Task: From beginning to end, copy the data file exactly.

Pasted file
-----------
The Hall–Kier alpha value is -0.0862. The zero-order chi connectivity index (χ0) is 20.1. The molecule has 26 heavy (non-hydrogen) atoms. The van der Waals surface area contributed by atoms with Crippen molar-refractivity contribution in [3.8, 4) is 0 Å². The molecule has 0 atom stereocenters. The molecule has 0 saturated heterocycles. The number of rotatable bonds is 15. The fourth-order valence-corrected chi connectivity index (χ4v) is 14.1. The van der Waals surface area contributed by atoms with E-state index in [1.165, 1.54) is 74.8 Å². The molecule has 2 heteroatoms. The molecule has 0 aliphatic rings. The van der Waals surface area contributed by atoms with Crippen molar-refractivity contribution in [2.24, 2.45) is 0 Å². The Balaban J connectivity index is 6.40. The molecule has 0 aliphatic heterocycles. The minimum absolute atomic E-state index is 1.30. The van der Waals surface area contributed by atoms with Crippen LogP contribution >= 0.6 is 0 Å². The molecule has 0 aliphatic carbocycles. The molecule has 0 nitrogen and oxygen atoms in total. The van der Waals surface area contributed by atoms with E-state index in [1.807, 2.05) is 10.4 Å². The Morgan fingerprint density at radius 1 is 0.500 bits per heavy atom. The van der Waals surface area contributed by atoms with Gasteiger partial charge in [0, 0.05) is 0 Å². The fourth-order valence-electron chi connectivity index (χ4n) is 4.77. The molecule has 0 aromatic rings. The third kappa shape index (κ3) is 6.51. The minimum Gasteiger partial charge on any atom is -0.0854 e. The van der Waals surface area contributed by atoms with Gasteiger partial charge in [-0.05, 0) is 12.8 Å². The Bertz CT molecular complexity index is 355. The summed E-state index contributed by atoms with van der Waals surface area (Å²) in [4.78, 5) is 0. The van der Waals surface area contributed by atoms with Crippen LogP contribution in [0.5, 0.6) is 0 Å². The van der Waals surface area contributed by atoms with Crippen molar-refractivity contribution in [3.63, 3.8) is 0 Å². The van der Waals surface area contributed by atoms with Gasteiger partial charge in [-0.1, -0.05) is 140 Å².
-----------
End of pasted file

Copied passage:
The Hall–Kier alpha value is -0.0862. The zero-order chi connectivity index (χ0) is 20.1. The molecule has 26 heavy (non-hydrogen) atoms. The van der Waals surface area contributed by atoms with Crippen molar-refractivity contribution in [3.8, 4) is 0 Å². The molecule has 0 atom stereocenters. The molecule has 0 saturated heterocycles. The number of rotatable bonds is 15. The fourth-order valence-corrected chi connectivity index (χ4v) is 14.1. The van der Waals surface area contributed by atoms with E-state index in [1.165, 1.54) is 74.8 Å². The molecule has 2 heteroatoms. The molecule has 0 aliphatic rings. The van der Waals surface area contributed by atoms with Crippen molar-refractivity contribution in [2.24, 2.45) is 0 Å². The Balaban J connectivity index is 6.40. The molecule has 0 aliphatic heterocycles. The minimum absolute atomic E-state index is 1.30. The van der Waals surface area contributed by atoms with Crippen LogP contribution >= 0.6 is 0 Å². The molecule has 0 aliphatic carbocycles. The molecule has 0 nitrogen and oxygen atoms in total. The van der Waals surface area contributed by atoms with E-state index in [1.807, 2.05) is 10.4 Å². The Morgan fingerprint density at radius 1 is 0.500 bits per heavy atom. The van der Waals surface area contributed by atoms with Gasteiger partial charge in [0, 0.05) is 0 Å². The fourth-order valence-electron chi connectivity index (χ4n) is 4.77. The molecule has 0 aromatic rings. The third kappa shape index (κ3) is 6.51. The minimum Gasteiger partial charge on any atom is -0.0854 e. The van der Waals surface area contributed by atoms with Gasteiger partial charge in [-0.05, 0) is 12.8 Å². The Bertz CT molecular complexity index is 355. The summed E-state index contributed by atoms with van der Waals surface area (Å²) in [4.78, 5) is 0. The van der Waals surface area contributed by atoms with Crippen LogP contribution in [0.5, 0.6) is 0 Å². The van der Waals surface area contributed by atoms with Crippen molar-refractivity contribution in [3.63, 3.8) is 0 Å². The van der Waals surface area contributed by atoms with Gasteiger partial charge in [-0.1, -0.05) is 140 Å².